CHINA> Property law
Landmark property, tax drafts revised
By Zhu Zhe (China Daily)
Updated: 2007-03-13 07:04

Two draft laws under discussion at this year's session of the National People's Congress (NPC) have been revised according to deputies' suggestions.

Though the deputies agreed that in general the draft property law was well-written and took into consideration the concerns of all parties, they suggested some specific changes, Yang Jingyu, chairman of the NPC Law Committee, said while delivering a report to the NPC presidium yesterday.

The nearly 3,000 lawmakers attending the NPC's annual session have been deliberating the draft property law.

Members of China's top advisory body also discussed the draft law and made suggestions for further revisions.

Yang said all the suggestions had been closely studied, and that more than 60 revisions had been made in accordance with the opinions of NPC deputies.

One major change lies in the stipulation that "one can demand repair, replacement and rehabilitation if one's property is damaged". The original draft submitted on Thursday to the NPC full session did not include "rehabilitation".

Yang said many deputies had noted that property could be both movable and immovable, and damage to immovable property, such as degraded farmland, could hardly be fixed or replaced. The revised version also deletes the time limit in the stipulation that "anyone who recovers the lost property of others should return or hand in the property within 20 days". Yang said deputies felt 20 days might be too short a period under some circumstances.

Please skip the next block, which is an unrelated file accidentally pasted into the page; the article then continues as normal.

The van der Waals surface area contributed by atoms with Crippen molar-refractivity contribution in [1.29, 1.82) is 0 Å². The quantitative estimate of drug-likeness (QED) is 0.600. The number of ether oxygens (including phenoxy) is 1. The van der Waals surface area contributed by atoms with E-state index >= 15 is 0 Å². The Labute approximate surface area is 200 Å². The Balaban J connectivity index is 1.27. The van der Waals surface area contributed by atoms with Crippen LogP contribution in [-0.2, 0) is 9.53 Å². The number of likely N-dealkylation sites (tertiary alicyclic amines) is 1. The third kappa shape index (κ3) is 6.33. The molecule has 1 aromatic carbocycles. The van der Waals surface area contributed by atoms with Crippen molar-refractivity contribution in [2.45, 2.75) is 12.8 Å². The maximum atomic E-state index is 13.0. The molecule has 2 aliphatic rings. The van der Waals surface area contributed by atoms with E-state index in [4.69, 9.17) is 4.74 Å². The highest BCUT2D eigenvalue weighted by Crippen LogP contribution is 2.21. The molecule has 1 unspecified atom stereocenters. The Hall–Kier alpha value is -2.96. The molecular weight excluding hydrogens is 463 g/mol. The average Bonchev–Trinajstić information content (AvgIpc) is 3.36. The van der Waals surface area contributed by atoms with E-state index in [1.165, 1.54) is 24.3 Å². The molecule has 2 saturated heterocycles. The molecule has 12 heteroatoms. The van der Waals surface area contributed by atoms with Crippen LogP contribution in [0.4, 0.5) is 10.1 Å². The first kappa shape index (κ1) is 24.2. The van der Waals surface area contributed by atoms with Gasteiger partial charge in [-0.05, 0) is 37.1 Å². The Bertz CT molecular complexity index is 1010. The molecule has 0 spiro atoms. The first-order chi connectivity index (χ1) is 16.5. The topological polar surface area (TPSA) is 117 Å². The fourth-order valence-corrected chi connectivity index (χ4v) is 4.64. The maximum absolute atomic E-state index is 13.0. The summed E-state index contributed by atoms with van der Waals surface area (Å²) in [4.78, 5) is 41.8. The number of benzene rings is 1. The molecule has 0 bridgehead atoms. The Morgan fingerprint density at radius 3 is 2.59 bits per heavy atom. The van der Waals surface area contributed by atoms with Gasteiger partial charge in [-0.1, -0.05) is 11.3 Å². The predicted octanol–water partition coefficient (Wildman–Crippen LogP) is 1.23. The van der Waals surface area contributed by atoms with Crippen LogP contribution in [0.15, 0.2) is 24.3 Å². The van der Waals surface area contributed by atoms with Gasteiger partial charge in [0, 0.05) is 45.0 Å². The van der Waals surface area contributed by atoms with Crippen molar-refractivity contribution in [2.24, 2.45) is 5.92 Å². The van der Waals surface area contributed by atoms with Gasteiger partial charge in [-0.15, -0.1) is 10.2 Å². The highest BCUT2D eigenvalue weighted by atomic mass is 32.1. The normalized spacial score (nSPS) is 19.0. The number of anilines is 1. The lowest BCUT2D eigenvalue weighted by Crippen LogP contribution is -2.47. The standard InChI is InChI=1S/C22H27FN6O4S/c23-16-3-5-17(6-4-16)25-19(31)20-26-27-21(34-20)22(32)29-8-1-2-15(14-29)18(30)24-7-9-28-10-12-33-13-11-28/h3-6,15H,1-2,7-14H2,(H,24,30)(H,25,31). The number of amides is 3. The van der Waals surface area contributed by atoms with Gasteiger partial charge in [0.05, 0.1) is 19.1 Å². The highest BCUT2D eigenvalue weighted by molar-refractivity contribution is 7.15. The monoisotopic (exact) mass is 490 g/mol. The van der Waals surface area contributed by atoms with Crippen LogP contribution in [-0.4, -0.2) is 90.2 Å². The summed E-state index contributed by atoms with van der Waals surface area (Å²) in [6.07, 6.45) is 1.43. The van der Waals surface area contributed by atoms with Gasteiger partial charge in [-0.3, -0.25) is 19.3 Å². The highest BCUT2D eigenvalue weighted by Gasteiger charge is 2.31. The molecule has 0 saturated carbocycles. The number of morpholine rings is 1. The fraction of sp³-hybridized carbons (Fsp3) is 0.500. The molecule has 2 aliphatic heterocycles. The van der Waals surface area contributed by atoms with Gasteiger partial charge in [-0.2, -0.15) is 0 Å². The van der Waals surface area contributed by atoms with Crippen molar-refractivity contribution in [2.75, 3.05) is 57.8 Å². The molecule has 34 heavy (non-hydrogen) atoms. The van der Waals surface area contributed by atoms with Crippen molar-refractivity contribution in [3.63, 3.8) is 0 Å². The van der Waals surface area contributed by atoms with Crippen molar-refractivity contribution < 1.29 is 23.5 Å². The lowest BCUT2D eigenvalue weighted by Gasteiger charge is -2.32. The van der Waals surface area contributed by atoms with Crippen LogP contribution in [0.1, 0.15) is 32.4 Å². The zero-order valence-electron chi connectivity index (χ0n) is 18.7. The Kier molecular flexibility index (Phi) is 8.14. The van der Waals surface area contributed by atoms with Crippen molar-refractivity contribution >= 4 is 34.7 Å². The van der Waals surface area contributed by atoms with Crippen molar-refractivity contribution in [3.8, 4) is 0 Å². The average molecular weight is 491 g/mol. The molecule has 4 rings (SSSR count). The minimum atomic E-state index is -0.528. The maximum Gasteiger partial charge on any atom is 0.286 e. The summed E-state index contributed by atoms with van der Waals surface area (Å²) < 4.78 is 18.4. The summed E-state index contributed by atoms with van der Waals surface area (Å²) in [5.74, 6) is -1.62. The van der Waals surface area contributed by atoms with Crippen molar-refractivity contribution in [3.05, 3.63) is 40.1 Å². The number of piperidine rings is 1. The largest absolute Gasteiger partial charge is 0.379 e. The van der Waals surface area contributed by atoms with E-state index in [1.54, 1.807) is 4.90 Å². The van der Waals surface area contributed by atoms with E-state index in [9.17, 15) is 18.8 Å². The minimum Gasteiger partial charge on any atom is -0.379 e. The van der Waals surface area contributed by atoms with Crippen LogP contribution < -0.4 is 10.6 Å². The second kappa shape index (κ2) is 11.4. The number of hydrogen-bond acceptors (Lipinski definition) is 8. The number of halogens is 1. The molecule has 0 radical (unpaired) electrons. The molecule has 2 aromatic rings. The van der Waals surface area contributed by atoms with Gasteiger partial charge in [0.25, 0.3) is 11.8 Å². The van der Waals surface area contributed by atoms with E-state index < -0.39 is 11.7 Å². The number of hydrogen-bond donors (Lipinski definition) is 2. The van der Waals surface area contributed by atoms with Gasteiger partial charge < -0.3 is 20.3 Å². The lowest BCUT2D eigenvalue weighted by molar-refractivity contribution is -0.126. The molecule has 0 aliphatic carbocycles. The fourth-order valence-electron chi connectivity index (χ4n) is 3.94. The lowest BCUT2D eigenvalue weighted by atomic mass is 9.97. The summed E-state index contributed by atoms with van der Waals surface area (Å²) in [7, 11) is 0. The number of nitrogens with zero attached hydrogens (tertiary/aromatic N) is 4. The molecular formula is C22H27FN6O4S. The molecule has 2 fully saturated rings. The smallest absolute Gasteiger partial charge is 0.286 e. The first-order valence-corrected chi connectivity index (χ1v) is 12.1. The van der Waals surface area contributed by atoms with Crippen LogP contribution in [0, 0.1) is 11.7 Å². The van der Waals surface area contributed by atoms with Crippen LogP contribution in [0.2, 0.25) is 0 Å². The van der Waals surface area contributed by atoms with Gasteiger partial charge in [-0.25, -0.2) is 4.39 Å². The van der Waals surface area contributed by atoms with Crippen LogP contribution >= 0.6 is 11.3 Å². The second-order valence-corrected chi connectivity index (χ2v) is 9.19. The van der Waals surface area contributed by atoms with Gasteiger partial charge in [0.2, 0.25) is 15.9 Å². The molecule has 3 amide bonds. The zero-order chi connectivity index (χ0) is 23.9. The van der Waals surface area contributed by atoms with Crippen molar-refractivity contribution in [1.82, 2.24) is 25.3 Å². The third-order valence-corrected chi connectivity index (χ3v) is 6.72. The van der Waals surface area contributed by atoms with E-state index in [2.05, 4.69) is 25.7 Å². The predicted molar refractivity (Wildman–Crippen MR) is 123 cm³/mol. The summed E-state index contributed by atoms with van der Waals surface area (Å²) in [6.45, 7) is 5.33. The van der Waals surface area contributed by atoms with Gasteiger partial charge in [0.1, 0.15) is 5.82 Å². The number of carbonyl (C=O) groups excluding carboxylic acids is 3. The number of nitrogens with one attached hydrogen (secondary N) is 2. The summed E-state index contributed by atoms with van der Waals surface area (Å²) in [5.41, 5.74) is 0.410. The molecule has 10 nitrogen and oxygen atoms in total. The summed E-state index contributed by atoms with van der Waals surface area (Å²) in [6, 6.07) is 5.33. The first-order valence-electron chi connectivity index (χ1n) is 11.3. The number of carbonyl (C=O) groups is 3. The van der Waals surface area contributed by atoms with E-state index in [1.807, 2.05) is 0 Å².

Before being submitted to the NPC session, the draft had received a record seven readings at the NPC Standing Committee.

Changes were also made to the corporate income tax law, Yang said.

One revision would raise the proportion of corporate charitable giving versus annual profits that can be exempted from taxes to 12 percent from 10 percent.

"The goal is to encourage more companies to donate money to support public welfare," Yang said.

Deputies also removed a stipulation that would allow tax breaks on infrastructure investment, saying funding for such projects would be adjusted by the State Council.

Xinhua contributed to the story

(China Daily 03/13/2007 page5)